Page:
As the coronavirus restrictions were lifted this summer, many young people flocked to reopened restaurants and bars, or planned backyard barbecues with friends they hadn’t seen in months.
But not Christina Young. The 29-year-old is healthy, but her 20-month-old son, Jackson, has cystic fibrosis, a progressive lung disease that can turn a cold into a severe infection. If he got the coronavirus, he could suffer severe lung damage.
So for Young, reopening meant only more anxiety. She, her partner, and Jackson remain isolated in their Cherry Hill home, going out only for Jackson’s doctor’s appointments, during which she places a sign on his stroller to encourage people to keep their distance. Next to the cartoon image of a bear cub, it reads: “I have cystic fibrosis so please be fair. Your germs are more than I can bear.”
“We have to look at everyone as a potential threat to our son,” she said. “There is so much stress every day.”
This emotional turmoil is one shared by many people across the region and the country. For people who live with or care for vulnerable loved ones, this summer has not been an introduction to society’s “new normal.” Instead, they have watched as friends press play on their lives, while theirs remain on an indefinite pause.
As she approaches six months in isolation, Young feels the strain on her mental health. She said she desperately wants to take a day trip to the beach, to unplug and take her mind off everything.
But for caregivers such as Young, such an outing is logistically and emotionally difficult.
They are analyzing every decision to leave home, questioning whether to bring in outside help or allow visits from relatives, and repeatedly asking whether they’re doing all they can to protect their loved ones.
“All these choices are becoming much more pointed, because the stakes are so high,” said Barry J. Jacobs, a psychologist and expert on family caregiving. “People are thinking, ‘Oh, my god, if my loved one gets the virus, I am at fault. Now, I have to protect them from everything.’ ”
Caregivers already had a lot of worries, which are now compounded by virus fears, said Jacobs, a Swarthmore resident who wrote the book AARP Meditations for Caregivers: Practical, Emotional and Spiritual Support for You and Your Family. As society has reopened, caregivers’ worries have only intensified, he said.
“Lots of caregivers are afraid,” not only about unknowingly spreading the virus to their loved one but also about getting sick and being unable to provide care, he said. “That deters them from taking chances and seeing other people, and that just compounds the social isolation, and the social isolation is not good for them.”
This is just one of myriad factors that have contributed to an overall rise in anxiety, depression, post-traumatic stress disorder, and other mental-health conditions since the pandemic began, said psychologist Kristin Shelesky.
Now that stay-at-home orders are lifted and businesses have reopened, there are more opportunities for social interaction, which boosts mental health, she said, but there are also more opportunities for risk, especially for those who live with or provide care for someone who is vulnerable.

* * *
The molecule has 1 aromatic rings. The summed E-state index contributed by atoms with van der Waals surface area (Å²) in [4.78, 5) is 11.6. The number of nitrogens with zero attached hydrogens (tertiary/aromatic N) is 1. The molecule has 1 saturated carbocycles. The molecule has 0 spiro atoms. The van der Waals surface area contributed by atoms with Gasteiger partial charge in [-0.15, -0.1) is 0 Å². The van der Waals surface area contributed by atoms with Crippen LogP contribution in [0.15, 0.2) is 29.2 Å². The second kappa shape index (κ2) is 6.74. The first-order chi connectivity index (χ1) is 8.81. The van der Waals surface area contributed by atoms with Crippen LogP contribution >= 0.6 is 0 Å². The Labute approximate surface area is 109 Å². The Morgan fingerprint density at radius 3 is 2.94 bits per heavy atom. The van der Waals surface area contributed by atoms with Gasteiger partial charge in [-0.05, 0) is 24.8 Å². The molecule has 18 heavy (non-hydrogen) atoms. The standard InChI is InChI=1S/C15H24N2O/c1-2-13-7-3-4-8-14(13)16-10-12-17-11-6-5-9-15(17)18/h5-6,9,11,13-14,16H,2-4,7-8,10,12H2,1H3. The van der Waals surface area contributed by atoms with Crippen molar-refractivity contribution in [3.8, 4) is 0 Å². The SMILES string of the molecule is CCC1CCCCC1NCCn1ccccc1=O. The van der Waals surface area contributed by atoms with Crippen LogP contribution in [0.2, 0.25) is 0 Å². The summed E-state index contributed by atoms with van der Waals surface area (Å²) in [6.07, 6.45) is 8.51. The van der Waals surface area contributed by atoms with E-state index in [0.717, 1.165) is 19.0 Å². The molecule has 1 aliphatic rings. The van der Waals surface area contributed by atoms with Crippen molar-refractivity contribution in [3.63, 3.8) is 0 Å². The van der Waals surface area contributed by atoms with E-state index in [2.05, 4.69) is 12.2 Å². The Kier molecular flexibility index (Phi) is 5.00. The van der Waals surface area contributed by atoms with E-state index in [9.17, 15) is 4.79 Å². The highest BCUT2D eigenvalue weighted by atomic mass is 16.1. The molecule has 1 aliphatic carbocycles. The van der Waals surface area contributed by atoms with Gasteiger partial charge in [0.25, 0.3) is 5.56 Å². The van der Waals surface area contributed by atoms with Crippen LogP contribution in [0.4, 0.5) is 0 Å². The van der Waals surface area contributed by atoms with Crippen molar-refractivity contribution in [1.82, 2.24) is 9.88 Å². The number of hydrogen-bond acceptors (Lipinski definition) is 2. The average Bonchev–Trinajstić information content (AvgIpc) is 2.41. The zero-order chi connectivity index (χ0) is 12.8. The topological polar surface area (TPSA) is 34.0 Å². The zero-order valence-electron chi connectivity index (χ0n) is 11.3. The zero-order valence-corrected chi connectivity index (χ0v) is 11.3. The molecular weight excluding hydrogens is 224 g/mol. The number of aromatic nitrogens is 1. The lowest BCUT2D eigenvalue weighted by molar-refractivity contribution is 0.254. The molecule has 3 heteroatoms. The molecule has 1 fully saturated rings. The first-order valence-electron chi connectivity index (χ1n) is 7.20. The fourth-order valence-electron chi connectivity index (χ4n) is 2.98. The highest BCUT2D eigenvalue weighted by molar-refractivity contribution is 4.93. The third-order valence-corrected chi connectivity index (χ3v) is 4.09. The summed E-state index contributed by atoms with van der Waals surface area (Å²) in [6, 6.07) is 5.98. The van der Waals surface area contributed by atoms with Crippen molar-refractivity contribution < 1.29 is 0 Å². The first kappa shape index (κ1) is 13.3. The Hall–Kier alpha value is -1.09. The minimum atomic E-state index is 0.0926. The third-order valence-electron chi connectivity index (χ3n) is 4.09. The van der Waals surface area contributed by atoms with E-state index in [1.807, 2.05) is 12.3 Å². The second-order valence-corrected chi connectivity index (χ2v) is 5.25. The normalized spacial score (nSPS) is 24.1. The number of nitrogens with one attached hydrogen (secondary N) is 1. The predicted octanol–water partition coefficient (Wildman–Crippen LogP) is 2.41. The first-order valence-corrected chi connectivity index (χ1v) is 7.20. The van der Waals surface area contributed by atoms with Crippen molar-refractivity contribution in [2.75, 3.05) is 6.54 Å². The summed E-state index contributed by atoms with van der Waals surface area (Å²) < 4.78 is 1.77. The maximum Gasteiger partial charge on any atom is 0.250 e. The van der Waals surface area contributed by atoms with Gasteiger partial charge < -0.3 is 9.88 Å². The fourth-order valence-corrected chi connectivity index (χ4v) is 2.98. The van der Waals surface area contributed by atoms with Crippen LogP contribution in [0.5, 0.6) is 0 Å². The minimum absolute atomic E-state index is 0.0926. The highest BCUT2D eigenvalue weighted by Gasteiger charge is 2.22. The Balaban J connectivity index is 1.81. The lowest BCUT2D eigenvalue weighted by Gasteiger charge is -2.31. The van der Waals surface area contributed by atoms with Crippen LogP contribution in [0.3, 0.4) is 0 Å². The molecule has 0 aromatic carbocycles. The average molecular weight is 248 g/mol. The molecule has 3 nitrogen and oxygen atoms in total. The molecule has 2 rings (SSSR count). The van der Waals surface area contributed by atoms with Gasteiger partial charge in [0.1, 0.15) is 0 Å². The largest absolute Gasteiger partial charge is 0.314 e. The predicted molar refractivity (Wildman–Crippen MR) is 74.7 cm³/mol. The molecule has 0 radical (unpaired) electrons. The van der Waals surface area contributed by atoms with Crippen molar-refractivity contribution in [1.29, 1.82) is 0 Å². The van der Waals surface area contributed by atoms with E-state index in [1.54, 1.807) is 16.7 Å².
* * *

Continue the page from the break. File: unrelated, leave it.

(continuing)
She said people in all age groups have voiced uneasiness about socializing amid the pandemic. Others — especially people of color, people in poorer communities, and people who live in multigenerational households — must return to work or send children back to day care, and can’t avoid risk, she said.
In Upper Darby, Jill Carey, 37, has been feeling the anxiety for months. She lives with her parents, Walt and Mary Lou, both in their 70s, and her two children, Gavin, 10, and Khloe, 6.
Worried most about her parents, who are more vulnerable to the virus because of their age, Carey said she and her children hunkered down until Southeastern Pennsylvania entered the green phase in June. But “green” didn’t mean an end to Carey’s stress, she said.
They haven’t been back to a restaurant, and rarely see friends or go into stores. Last month, she said, Khloe and a friend played with Barbies together, outdoors and wearing masks.
Carey’s greatest fear, she said, is her or her children sickening her parents.
“Any decision I make, I’m making a decision for their health,” Carey said. “We live in a small rowhome. I can’t say, ‘Here, you go and stay in the in-law quarters.’ ”
Before Upper Darby moved to start the school year all-virtual, Carey struggled to decide whether to send her children back to the classroom.
“I kept saying to everyone, ‘This is a no-win situation,’” Carey said. “I’ve cried about it.”
Experts’ advice on how to cope
These intense feelings of pandemic-induced guilt and anxiety are normal, psychologists said, and people should try as best they can to focus on what they can control and make peace with what they can’t.
Shelesky suggests avoiding mindlessly scrolling through social media in order to not see other people out socializing.
At the same time, caregivers should incorporate social engagement in their lives, be it over Zoom or a phone call, Jacobs said. He also suggests meditation, journaling, and self-reflection. Most of all, he said, people should be kind to themselves.
“We can’t hold ourselves to the same standard as nine months ago. It isn’t nine months ago,” he said, and society may never fully return to that time again. “I think we’re all going to be more risk-averse in the future.”